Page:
Dan Lander is mischievous with his tools; you can hear him grin at several points throughout these recordings. His writing has a sense of play and naturalness that one rarely hears. These are works 'sans woosh', bare, sometimes painful and always passionate, as in works with intelligence, precision and guts.Jean-Guy Boisvert, clarinet and Louise-Andrée Baril, piano.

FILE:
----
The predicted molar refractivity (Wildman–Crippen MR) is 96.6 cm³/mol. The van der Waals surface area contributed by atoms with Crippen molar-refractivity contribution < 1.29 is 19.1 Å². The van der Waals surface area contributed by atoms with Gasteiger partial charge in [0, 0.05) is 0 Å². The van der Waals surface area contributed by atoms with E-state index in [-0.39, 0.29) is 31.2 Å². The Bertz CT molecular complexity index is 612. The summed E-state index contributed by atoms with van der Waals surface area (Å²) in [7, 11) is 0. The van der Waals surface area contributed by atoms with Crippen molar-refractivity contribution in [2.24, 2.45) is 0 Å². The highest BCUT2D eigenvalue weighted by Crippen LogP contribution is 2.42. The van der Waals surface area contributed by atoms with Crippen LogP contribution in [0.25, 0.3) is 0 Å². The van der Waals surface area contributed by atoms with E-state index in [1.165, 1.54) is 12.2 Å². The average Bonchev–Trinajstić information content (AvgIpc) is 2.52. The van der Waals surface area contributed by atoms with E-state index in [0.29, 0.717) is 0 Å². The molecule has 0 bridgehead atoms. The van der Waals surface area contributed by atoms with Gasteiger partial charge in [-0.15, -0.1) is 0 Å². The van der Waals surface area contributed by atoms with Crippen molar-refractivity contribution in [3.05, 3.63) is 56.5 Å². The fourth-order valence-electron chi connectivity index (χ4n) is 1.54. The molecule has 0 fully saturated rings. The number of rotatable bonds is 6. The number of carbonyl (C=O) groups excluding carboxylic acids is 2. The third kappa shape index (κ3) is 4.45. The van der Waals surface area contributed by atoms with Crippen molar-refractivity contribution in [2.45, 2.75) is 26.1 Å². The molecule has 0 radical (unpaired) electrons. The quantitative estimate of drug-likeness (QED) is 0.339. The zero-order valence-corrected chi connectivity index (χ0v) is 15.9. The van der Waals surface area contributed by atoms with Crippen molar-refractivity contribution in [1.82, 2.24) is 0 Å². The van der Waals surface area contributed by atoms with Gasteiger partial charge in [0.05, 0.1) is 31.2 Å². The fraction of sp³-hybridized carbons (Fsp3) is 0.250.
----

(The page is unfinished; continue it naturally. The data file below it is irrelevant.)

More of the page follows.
Frank Horvat - pianoYou Haven’t Been takes on a beautiful and captivating tone. Introspective, full of hope and despair, the music looks at this storytelling pianist’s own struggles with mental health. By getting these feelings out into the world, they are given a life all their own. You leave the experience changed.Composer Jean Piché has written a dark and difficult opera for solo voice that is quite accessible harmonically at times. The music with its French and Spanish text by Yan Muckle is gripping, disturbing and mesmerizing. - Tiina Kiik, Wholenote"Wu in Zen is ‘not’ the expected. The pleasure of Rudolf Komorous' Wu is the pleasure of the unexpected. Listening to a line of notes falling like water drops from a melting icicle, at irregular intervals, a note rising when you anticipate it will descend, a chord appearing in a line of single notes like a crow in a flight of sparrows. The pleasure of the unexpected." – WholeNoteWOWOW was recorded live on November 14 and 15, 1997, as the New Orchestra Workshop (or NOW Orchestra) was celebrating its 20th anniversary with a concert series in hometown Vancouver, Canada. Three new works were created for the occasion, all of them featured (in part) on this CD.A complex sonic tapestry - Without Fear features works for solo instrument and interactive computer electronics, as well as works for "tape" alone. Performances by Miriam Arnold, flute, and Günter Marx, violin, reveal such a close integral relationship between musician and electronics that it truly sounds like extensions of the instruments themselves.Maxine Thévenot, Director of Cathedral Music and Organist of the Cathedral of St. John (Episcopal) in Albuquerque, New Mexico, plays the cathedral's 2002 Reuter organ, op. 2210, of four manual divisions and pedal. Works explore the range of Baroque, Romantic, and the introduction of recently composed works in their recording premieres.